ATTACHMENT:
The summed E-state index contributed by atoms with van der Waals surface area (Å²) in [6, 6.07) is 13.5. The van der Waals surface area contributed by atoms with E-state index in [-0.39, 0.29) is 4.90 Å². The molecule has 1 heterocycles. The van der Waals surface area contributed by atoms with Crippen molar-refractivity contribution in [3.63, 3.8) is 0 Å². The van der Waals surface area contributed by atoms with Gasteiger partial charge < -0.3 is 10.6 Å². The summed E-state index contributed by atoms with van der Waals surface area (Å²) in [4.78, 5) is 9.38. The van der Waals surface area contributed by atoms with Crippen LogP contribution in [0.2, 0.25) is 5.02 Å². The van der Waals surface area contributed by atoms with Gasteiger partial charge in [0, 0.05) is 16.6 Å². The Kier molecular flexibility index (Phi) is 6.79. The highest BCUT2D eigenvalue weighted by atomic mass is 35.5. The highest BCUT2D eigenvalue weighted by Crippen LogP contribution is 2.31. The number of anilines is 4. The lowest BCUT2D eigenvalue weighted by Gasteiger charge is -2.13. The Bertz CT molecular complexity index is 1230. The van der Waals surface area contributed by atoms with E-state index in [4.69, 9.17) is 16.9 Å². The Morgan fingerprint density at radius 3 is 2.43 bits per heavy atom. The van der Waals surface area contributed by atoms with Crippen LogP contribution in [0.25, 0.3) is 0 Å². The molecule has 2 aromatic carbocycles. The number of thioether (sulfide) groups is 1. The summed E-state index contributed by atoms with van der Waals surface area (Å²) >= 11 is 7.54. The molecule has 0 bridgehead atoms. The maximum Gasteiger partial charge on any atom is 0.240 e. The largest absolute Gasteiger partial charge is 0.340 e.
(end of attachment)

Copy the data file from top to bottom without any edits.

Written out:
The summed E-state index contributed by atoms with van der Waals surface area (Å²) in [6, 6.07) is 13.5. The van der Waals surface area contributed by atoms with E-state index in [-0.39, 0.29) is 4.90 Å². The molecule has 1 heterocycles. The van der Waals surface area contributed by atoms with Crippen molar-refractivity contribution in [3.63, 3.8) is 0 Å². The van der Waals surface area contributed by atoms with Gasteiger partial charge < -0.3 is 10.6 Å². The summed E-state index contributed by atoms with van der Waals surface area (Å²) in [4.78, 5) is 9.38. The van der Waals surface area contributed by atoms with Crippen LogP contribution in [0.2, 0.25) is 5.02 Å². The van der Waals surface area contributed by atoms with Gasteiger partial charge in [0, 0.05) is 16.6 Å². The Kier molecular flexibility index (Phi) is 6.79. The highest BCUT2D eigenvalue weighted by atomic mass is 35.5. The highest BCUT2D eigenvalue weighted by Crippen LogP contribution is 2.31. The number of anilines is 4. The lowest BCUT2D eigenvalue weighted by Gasteiger charge is -2.13. The Bertz CT molecular complexity index is 1230. The van der Waals surface area contributed by atoms with E-state index in [4.69, 9.17) is 16.9 Å². The Morgan fingerprint density at radius 3 is 2.43 bits per heavy atom. The van der Waals surface area contributed by atoms with Crippen LogP contribution in [0.25, 0.3) is 0 Å². The molecule has 2 aromatic carbocycles. The number of thioether (sulfide) groups is 1. The summed E-state index contributed by atoms with van der Waals surface area (Å²) >= 11 is 7.54. The molecule has 0 bridgehead atoms. The maximum Gasteiger partial charge on any atom is 0.240 e. The largest absolute Gasteiger partial charge is 0.340 e.